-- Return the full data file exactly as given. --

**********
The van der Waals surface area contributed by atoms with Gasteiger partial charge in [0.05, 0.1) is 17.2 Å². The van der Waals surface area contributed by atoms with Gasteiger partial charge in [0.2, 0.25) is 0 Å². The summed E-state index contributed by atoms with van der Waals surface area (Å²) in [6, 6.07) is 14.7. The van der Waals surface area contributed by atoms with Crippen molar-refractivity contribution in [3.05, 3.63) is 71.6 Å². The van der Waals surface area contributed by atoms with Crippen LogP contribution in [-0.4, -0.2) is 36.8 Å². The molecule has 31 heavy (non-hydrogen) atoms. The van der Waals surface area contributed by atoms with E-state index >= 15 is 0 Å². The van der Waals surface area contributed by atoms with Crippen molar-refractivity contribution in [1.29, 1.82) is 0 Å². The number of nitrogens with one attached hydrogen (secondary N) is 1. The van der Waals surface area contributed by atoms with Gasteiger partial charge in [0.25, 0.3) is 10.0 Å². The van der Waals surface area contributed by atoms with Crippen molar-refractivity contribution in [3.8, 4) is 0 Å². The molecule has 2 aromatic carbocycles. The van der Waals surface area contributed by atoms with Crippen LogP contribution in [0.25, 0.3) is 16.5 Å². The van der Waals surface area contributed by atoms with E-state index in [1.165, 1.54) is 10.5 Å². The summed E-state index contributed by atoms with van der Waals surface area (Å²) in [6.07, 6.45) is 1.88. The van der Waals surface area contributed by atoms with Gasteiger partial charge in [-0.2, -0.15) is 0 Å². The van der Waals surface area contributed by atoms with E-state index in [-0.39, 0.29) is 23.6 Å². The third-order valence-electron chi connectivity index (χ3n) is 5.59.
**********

The van der Waals surface area contributed by atoms with Gasteiger partial charge in [0.05, 0.1) is 17.2 Å². The van der Waals surface area contributed by atoms with Gasteiger partial charge in [0.2, 0.25) is 0 Å². The summed E-state index contributed by atoms with van der Waals surface area (Å²) in [6, 6.07) is 14.7. The van der Waals surface area contributed by atoms with Crippen molar-refractivity contribution in [3.05, 3.63) is 71.6 Å². The van der Waals surface area contributed by atoms with Crippen LogP contribution in [-0.4, -0.2) is 36.8 Å². The molecule has 31 heavy (non-hydrogen) atoms. The van der Waals surface area contributed by atoms with E-state index >= 15 is 0 Å². The van der Waals surface area contributed by atoms with Crippen molar-refractivity contribution in [1.29, 1.82) is 0 Å². The number of nitrogens with one attached hydrogen (secondary N) is 1. The van der Waals surface area contributed by atoms with Gasteiger partial charge in [0.25, 0.3) is 10.0 Å². The van der Waals surface area contributed by atoms with Crippen molar-refractivity contribution in [3.8, 4) is 0 Å². The molecule has 2 aromatic carbocycles. The van der Waals surface area contributed by atoms with Crippen LogP contribution in [0.25, 0.3) is 16.5 Å². The van der Waals surface area contributed by atoms with E-state index in [1.165, 1.54) is 10.5 Å². The summed E-state index contributed by atoms with van der Waals surface area (Å²) in [6.07, 6.45) is 1.88. The van der Waals surface area contributed by atoms with Gasteiger partial charge in [-0.2, -0.15) is 0 Å². The van der Waals surface area contributed by atoms with E-state index in [-0.39, 0.29) is 23.6 Å². The third-order valence-electron chi connectivity index (χ3n) is 5.59.